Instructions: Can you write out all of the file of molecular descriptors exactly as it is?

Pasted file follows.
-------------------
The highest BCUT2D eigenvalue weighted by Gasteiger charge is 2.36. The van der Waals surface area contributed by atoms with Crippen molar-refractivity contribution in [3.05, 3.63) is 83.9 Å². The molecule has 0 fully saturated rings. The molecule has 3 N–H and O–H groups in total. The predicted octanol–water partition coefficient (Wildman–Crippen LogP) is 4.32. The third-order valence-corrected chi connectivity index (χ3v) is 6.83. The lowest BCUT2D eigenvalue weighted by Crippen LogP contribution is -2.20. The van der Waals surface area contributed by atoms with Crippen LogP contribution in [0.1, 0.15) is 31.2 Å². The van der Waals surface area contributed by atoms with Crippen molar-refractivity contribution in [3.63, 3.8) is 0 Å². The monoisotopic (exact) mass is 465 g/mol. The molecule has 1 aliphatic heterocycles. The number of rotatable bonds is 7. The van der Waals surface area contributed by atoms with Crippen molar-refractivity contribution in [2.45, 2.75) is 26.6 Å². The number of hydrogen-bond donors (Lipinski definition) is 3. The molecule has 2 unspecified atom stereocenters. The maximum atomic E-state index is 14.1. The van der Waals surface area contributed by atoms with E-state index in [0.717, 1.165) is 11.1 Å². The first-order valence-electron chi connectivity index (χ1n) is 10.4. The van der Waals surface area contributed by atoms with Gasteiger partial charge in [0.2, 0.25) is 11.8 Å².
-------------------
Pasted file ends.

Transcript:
The highest BCUT2D eigenvalue weighted by Gasteiger charge is 2.36. The van der Waals surface area contributed by atoms with Crippen molar-refractivity contribution in [3.05, 3.63) is 83.9 Å². The molecule has 0 fully saturated rings. The molecule has 3 N–H and O–H groups in total. The predicted octanol–water partition coefficient (Wildman–Crippen LogP) is 4.32. The third-order valence-corrected chi connectivity index (χ3v) is 6.83. The lowest BCUT2D eigenvalue weighted by Crippen LogP contribution is -2.20. The van der Waals surface area contributed by atoms with Crippen LogP contribution in [0.1, 0.15) is 31.2 Å². The van der Waals surface area contributed by atoms with Crippen molar-refractivity contribution in [3.63, 3.8) is 0 Å². The monoisotopic (exact) mass is 465 g/mol. The molecule has 1 aliphatic heterocycles. The number of rotatable bonds is 7. The van der Waals surface area contributed by atoms with Crippen molar-refractivity contribution in [2.45, 2.75) is 26.6 Å². The number of hydrogen-bond donors (Lipinski definition) is 3. The molecule has 2 unspecified atom stereocenters. The maximum atomic E-state index is 14.1. The van der Waals surface area contributed by atoms with E-state index in [0.717, 1.165) is 11.1 Å². The first-order valence-electron chi connectivity index (χ1n) is 10.4. The van der Waals surface area contributed by atoms with Gasteiger partial charge in [0.2, 0.25) is 11.8 Å².